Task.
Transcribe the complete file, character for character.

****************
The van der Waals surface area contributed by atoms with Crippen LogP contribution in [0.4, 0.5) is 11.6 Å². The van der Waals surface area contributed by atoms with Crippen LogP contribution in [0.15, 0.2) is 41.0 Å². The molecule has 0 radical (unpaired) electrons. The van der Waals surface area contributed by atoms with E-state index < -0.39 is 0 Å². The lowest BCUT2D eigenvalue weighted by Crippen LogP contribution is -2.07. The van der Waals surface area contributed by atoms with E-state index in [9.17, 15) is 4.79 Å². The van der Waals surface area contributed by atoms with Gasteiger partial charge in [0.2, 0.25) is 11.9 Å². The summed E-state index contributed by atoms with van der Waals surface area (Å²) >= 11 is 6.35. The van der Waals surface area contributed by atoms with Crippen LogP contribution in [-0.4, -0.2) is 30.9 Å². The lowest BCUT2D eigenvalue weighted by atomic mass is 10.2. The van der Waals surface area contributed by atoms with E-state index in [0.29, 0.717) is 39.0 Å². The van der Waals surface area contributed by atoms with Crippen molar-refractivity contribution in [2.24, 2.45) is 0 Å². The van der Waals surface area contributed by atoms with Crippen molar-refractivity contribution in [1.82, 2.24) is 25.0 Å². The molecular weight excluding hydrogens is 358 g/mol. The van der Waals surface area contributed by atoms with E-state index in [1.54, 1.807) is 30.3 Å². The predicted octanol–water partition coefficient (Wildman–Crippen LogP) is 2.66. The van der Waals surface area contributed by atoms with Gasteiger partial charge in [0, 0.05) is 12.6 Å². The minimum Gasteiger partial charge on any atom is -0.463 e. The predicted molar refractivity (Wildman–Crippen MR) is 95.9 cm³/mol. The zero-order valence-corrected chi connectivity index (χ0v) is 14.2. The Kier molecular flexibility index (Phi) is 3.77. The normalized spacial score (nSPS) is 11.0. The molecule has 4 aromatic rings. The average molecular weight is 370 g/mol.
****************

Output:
The van der Waals surface area contributed by atoms with Crippen LogP contribution in [0.4, 0.5) is 11.6 Å². The van der Waals surface area contributed by atoms with Crippen LogP contribution in [0.15, 0.2) is 41.0 Å². The molecule has 0 radical (unpaired) electrons. The van der Waals surface area contributed by atoms with E-state index < -0.39 is 0 Å². The lowest BCUT2D eigenvalue weighted by Crippen LogP contribution is -2.07. The van der Waals surface area contributed by atoms with E-state index in [9.17, 15) is 4.79 Å². The van der Waals surface area contributed by atoms with Gasteiger partial charge in [0.2, 0.25) is 11.9 Å². The summed E-state index contributed by atoms with van der Waals surface area (Å²) >= 11 is 6.35. The van der Waals surface area contributed by atoms with Crippen LogP contribution in [-0.4, -0.2) is 30.9 Å². The lowest BCUT2D eigenvalue weighted by atomic mass is 10.2. The van der Waals surface area contributed by atoms with E-state index in [0.29, 0.717) is 39.0 Å². The van der Waals surface area contributed by atoms with Crippen molar-refractivity contribution in [2.24, 2.45) is 0 Å². The van der Waals surface area contributed by atoms with Crippen molar-refractivity contribution in [1.82, 2.24) is 25.0 Å². The molecular weight excluding hydrogens is 358 g/mol. The van der Waals surface area contributed by atoms with E-state index in [1.54, 1.807) is 30.3 Å². The predicted octanol–water partition coefficient (Wildman–Crippen LogP) is 2.66. The van der Waals surface area contributed by atoms with Gasteiger partial charge in [0, 0.05) is 12.6 Å². The minimum Gasteiger partial charge on any atom is -0.463 e. The predicted molar refractivity (Wildman–Crippen MR) is 95.9 cm³/mol. The zero-order valence-corrected chi connectivity index (χ0v) is 14.2. The Kier molecular flexibility index (Phi) is 3.77. The normalized spacial score (nSPS) is 11.0. The molecule has 4 aromatic rings. The average molecular weight is 370 g/mol.